For Elster, determined and persistent politeness is key. “If I am calling somebody, I’m calling every day,” she says. “I’m going to kill them with kindness until they decide to take care of it.”
Elster notes that by the time a bill is overdue, it can be difficult to approach the situation with anything but anger. But as her clients’ intermediary, she has the objectivity to generously assume that those who aren’t paying their freelancers on time, if at all, have the best intentions.
Even though it may seem counterintuitive — especially in the context of calling to collect outstanding debts — empathy is crucial to Elster’s success.
When Elster calls, her request is simple: Would the company in question like to take care of that unpaid invoice straight away? “Most legitimate businesses will want to take care of it right then and there,” she says. Often, she can procure payment for her client within minutes.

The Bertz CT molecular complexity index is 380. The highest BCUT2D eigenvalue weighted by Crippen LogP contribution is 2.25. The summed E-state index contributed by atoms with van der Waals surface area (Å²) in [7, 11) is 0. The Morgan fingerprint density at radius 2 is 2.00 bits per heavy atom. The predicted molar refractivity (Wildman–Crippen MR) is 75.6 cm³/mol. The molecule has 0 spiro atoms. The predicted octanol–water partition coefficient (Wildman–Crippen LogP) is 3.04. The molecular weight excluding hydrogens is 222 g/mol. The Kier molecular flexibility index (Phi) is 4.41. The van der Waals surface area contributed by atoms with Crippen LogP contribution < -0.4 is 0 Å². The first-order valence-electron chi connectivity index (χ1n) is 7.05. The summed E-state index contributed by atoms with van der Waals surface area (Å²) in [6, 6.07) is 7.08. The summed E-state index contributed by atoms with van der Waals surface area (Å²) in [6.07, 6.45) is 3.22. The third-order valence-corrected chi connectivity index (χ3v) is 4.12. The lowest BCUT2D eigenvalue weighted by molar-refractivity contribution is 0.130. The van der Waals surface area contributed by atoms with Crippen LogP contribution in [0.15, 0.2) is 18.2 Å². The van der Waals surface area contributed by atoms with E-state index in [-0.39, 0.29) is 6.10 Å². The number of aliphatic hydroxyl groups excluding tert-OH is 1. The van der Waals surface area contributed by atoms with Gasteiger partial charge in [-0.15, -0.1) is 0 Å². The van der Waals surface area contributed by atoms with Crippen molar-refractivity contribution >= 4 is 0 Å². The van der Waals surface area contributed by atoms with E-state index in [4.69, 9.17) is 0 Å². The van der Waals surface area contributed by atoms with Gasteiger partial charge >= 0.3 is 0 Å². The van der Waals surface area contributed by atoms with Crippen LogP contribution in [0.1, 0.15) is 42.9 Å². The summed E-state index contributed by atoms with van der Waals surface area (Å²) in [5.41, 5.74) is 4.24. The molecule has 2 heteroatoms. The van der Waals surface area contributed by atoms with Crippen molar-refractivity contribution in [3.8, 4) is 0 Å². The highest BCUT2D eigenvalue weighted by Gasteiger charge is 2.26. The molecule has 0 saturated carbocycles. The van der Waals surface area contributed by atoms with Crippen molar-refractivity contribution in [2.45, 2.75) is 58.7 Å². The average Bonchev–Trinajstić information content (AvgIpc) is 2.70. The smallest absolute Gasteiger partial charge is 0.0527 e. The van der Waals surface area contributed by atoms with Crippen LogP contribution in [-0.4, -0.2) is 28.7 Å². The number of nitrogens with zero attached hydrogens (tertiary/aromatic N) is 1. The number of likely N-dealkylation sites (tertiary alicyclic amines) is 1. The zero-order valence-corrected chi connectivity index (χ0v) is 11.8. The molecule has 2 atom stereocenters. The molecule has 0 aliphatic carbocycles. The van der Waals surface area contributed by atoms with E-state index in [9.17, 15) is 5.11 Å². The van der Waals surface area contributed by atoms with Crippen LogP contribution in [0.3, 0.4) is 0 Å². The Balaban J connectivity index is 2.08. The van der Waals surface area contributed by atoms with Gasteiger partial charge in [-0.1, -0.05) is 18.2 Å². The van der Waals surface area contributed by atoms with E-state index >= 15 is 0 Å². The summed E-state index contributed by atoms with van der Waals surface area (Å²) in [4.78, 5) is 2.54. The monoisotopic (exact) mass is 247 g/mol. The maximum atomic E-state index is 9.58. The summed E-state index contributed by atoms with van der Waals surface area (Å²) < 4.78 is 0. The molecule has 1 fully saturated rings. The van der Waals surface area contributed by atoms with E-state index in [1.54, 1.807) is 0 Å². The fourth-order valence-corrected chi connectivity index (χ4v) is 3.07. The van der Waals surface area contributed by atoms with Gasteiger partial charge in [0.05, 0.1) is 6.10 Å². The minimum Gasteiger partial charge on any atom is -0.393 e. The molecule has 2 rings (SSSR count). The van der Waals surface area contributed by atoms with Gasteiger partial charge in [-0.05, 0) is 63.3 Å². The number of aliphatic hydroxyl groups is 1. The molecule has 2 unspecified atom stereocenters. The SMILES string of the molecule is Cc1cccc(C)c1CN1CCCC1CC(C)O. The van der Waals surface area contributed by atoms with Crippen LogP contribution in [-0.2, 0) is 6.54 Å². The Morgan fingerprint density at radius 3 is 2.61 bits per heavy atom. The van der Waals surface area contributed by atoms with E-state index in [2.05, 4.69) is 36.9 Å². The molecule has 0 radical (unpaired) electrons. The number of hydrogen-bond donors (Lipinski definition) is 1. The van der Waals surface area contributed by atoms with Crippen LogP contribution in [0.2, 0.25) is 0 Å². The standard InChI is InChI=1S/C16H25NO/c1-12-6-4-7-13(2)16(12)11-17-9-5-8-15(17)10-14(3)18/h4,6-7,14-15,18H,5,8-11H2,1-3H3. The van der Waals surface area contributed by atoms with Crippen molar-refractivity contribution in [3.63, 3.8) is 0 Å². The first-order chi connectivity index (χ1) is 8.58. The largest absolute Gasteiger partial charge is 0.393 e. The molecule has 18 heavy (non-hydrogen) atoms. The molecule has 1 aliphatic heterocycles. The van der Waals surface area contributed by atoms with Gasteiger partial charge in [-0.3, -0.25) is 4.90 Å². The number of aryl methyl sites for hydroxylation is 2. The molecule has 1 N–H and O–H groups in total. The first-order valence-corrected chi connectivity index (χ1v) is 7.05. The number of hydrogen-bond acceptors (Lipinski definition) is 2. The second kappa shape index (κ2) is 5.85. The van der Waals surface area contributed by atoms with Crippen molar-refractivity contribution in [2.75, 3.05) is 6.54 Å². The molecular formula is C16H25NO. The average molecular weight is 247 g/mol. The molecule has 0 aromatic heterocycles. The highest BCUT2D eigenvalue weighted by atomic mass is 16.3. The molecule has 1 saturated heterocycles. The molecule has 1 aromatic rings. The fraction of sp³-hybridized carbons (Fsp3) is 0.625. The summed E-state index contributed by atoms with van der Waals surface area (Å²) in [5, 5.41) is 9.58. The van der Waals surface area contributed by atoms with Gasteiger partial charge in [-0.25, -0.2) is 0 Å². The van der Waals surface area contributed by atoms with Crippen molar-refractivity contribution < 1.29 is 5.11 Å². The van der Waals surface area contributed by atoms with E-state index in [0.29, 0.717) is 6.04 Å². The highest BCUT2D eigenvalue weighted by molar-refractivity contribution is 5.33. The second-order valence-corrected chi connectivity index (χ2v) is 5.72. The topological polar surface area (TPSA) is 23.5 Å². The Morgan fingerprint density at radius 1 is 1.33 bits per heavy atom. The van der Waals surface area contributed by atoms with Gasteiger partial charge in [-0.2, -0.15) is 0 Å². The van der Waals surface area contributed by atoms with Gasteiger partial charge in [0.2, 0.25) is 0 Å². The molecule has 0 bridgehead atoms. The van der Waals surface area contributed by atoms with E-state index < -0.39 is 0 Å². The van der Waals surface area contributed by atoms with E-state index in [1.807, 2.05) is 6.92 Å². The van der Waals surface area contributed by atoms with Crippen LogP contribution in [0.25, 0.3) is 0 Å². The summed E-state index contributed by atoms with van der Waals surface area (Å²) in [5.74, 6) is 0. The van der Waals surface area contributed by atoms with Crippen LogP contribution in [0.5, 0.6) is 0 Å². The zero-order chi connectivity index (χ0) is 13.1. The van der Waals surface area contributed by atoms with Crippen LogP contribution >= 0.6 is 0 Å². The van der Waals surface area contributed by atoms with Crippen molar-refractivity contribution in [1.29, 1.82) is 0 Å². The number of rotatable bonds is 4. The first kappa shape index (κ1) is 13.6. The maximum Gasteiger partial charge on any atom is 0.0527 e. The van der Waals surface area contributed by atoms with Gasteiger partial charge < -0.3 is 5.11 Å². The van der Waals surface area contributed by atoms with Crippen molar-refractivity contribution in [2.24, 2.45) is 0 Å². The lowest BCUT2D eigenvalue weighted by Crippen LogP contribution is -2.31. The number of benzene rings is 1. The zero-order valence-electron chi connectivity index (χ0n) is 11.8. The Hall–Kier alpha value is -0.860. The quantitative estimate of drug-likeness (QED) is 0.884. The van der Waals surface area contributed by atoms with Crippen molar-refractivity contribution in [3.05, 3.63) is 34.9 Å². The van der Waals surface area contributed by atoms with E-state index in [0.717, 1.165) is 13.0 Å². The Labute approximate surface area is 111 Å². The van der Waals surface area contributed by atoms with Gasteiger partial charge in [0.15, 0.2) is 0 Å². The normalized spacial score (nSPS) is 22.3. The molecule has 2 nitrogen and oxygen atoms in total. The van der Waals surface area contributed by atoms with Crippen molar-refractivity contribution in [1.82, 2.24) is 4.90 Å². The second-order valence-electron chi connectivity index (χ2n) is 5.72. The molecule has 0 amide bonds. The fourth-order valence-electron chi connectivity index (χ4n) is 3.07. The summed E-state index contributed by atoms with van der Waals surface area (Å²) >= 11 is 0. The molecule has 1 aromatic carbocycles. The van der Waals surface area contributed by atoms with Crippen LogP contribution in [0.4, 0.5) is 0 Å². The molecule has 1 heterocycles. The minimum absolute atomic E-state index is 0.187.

But it also helps that she understands what it’s like to be on both sides of an unpaid bill. She recalls a time when she was chronically behind on daycare payments and how it was a “humiliating experience”. Then, someone who worked at the facility offered to waive the late fees if she agreed to set up a payment plan to get back on track.
“We worked it out together,” she recalls. “That was years and years ago, and I still remember that. It helps me relate to the people I’m calling.”
Inspired by her own experience, Elster’s empathic approach now includes suggesting compromises that help move both parties toward a mutually satisfying settlement. As she explains to all her clients, her “goal is to get them paid and keep the relationship positive.”